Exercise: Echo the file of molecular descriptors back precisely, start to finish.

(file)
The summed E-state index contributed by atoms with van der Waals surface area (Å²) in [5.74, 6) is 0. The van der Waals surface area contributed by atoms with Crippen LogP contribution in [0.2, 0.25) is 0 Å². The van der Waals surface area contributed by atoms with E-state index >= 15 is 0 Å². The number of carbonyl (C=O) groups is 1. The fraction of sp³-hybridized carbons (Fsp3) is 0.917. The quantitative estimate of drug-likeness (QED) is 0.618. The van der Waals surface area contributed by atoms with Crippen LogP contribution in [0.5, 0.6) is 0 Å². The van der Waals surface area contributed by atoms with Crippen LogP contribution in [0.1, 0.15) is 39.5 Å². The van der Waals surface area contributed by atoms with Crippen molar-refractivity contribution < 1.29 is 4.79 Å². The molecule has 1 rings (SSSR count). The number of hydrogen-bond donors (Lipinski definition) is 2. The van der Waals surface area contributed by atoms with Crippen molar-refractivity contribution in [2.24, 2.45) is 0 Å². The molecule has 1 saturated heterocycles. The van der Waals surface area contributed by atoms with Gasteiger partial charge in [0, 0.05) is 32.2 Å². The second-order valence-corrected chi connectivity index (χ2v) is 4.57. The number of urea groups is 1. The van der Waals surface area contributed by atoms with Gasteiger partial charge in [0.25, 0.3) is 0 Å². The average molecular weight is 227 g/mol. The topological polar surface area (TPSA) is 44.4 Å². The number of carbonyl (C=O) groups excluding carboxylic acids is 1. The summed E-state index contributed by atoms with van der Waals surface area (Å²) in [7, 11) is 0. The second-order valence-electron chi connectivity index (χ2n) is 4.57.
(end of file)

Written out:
The summed E-state index contributed by atoms with van der Waals surface area (Å²) in [5.74, 6) is 0. The van der Waals surface area contributed by atoms with Crippen LogP contribution in [0.2, 0.25) is 0 Å². The van der Waals surface area contributed by atoms with E-state index >= 15 is 0 Å². The number of carbonyl (C=O) groups is 1. The fraction of sp³-hybridized carbons (Fsp3) is 0.917. The quantitative estimate of drug-likeness (QED) is 0.618. The van der Waals surface area contributed by atoms with Crippen LogP contribution in [0.5, 0.6) is 0 Å². The van der Waals surface area contributed by atoms with Crippen LogP contribution in [0.1, 0.15) is 39.5 Å². The van der Waals surface area contributed by atoms with Crippen molar-refractivity contribution < 1.29 is 4.79 Å². The molecule has 1 rings (SSSR count). The number of hydrogen-bond donors (Lipinski definition) is 2. The van der Waals surface area contributed by atoms with Crippen molar-refractivity contribution in [2.24, 2.45) is 0 Å². The molecule has 1 saturated heterocycles. The van der Waals surface area contributed by atoms with Gasteiger partial charge in [0, 0.05) is 32.2 Å². The second-order valence-corrected chi connectivity index (χ2v) is 4.57. The number of urea groups is 1. The van der Waals surface area contributed by atoms with Gasteiger partial charge in [0.25, 0.3) is 0 Å². The average molecular weight is 227 g/mol. The topological polar surface area (TPSA) is 44.4 Å². The number of carbonyl (C=O) groups excluding carboxylic acids is 1. The summed E-state index contributed by atoms with van der Waals surface area (Å²) in [7, 11) is 0. The second-order valence-electron chi connectivity index (χ2n) is 4.57.